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Section IconFemoral Nerve Block
Femoral nerve blocks are useful when managing hip fracture pain. They are an ideal intervention especially in geriatrics.
Femoral nerve blocks should be performed via ultrasound guidance.
Pain relief for hip, femur, and patella injuries.
Absolute: Allergy to anesthetic.
Absolute: Infection overlying the area to be blocked.
Absolute: Neurologic deficit in the affected extremity.
Relative: Compartment syndrome
  • This is not a true contraindication because sensory innervation to the lower leg occurs via the sciatic nerve. Blockage of the femoral nerve should not affect the clinical examination of the lower leg.
  • Always Consult with the orthopedist.
Equipment & Dosing
US machine with a high-frequency linear probe
Sterile US probe cover and gel
Sterile gloves
Skin disinfectant
Ropivacaine 0.5%, lidocaine 1%, or bupivacaine 0.25-0.5%
  • Ropivacaine is less cardiotoxic than bupivacaine.
  • Lidocaine duration 1-2 hours, ropivacaine and bupivacaine ~12 hours
  • Always calculate maximum dose, bupivacaine and ropivacaine 3 mg/kg and lidocaine 5 mg/kg
Cardiac monitor
Lipid Emulsion agent (eg: intralipids)
  • Local anesthetic systemic toxicity is a rare but potentially fatal adverse event. Bupivacaine increase risk as does direct injection into a vessel
20- to 30-mL syringe
20- or 22-gauge 3.5-in needle
Intravenous Access
Anatomy & Innervation
The femoral nerve is made up of the second, third, and fourth lumbar nerve roots. It passes below the inguinal ligament then bifurcates into the anterior and posterior branches.
These branches provide sensation to the anterior and lower medial areas of the femur, thigh, and knee.
Femoral articular nerves provide sensation to the hip. The femoral nerve lies approximately 1 to 2 cm lateral to the femoral artery in the inguinal crease.
Procedure & Administration
Place the patient supine with the affected leg/hip slightly abducted, if possible.
Pull any adipose tissue out of the inguinal crease with tape.
Place the US machine on the opposite side of the bed.
Locate the femoral nerve using a high-frequency linear probe.
Remember “NAVEL”: Nerve, Artery, Vein, Empty, Lymphatics moving from lateral to medial. Figure 1
Place the US probe parallel to the inguinal crease
  • The femoral vein (more medial) will be more compressible than the artery (more lateral).
  • Color Doppler mode can also be used to better identify the vessels.
The nerve lies immediately lateral to pulsating artery
  • If there appears to be two arteries move proximally until you see one large femoral artery
Once the nerve has been found, place a local skin wheal of anesthetic.
Prep the area using a skin disinfectant and antiseptic.
Place a sterile probe cover over the US probe.
With a needle attached to the anesthetic syringe, enter the skin 1 cm lateral to the probe, with the needle bevel up
  • Entry of the needle should generally be at a 45-degree angle but will depend upon the depth of the fascia iliaca.
To best visualize the needle tip, keep the US probe in a transverse orientation, and use an in-plane technique.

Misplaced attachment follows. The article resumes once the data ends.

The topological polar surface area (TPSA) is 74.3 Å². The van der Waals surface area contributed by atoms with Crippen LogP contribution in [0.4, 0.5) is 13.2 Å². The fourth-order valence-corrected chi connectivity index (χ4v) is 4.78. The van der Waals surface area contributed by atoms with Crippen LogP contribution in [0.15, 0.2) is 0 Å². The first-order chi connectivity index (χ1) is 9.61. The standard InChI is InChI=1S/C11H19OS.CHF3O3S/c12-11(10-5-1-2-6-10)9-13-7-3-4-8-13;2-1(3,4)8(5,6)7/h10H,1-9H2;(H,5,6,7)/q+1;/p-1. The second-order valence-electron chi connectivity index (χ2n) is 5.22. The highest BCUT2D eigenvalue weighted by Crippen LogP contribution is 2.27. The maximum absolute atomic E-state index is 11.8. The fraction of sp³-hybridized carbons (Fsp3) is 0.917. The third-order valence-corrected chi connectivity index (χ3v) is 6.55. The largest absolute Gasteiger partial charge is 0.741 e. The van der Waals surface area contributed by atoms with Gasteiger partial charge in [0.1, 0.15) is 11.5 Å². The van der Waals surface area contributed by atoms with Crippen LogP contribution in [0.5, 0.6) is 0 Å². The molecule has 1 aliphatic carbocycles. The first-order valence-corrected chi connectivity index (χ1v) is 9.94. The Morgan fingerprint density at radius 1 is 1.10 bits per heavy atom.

Advance the needle slowly, and aim toward the hyperechoic fascia iliaca, which typically overlies the femoral nerve.
  • You may feel two “pops” as you penetrate the fascia lata and fascia iliaca.
Once deep to the fascia iliaca, aspirate back to make sure the needle is not in a vessel.
Stay at least 1 cm lateral to the femoral nerve to avoid accidental puncture of a vessel.
Once below the fascia iliaca, slowly inject 3 to 5 ml of anesthetic to confirm location.
  • As the anesthetic is injected, it will have a hypoechoic (dark) appearance, and the anterior edge of the fascia iliaca will bulge forward (indicates filling of the fascia iliaca compartment).
  • The patient may experience pressure at the injection site but if they experience sharp electric pain, stop injecting, and remove needle 1-2 mm before continuing with infiltration
After confirming location within the fascia iliaca, continue to inject 10 to 20 ml of anesthetic in small 3- to 5-mL aliquots.
  • Anesthetic surrounding the nerve distally may give a “donut-like” appearance on US.
  • If you cannot visualize the injection, stop the procedure.
  • The patient should start to experience pain relief within 15 minutes and full blockade after 30 minutes.
Falls secondary to weak and insensate limbs
Local anesthetic systemic toxicity
Vascular puncture and hematoma
Charting & Documentation
A femoral nerve block requires a procedure note in the medical record
  • Clinical examination before the procedure, including neurologic and vascular examinations of the lower extremity
  • Sterile preparation and local anesthetic used
  • Needle approach and confirmation of needle placement
  • Type and dose of anesthetic injected
  • Clinical examination immediately after the procedure
  • Complications
Special Considerations
Anticoagulation is not a contraindication, but take care to avoid puncturing a deep vessel.
Discharge Procedure
Patients receiving a femoral nerve block for a hip or femoral fracture are likely to be admitted or transferred to another hospital.
Patients with patella fractures might be discharged home.
All of these injuries are likely to be non-weight bearing if patients are discharged.
Inform inpatient nurse and physician team of block and ideally apply ‘limb alert bracelet on ipsilateral wrist.
  1. References to come
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Figure 1

SonoSite m-turbo femoral nerve and artery

Figure Image 1

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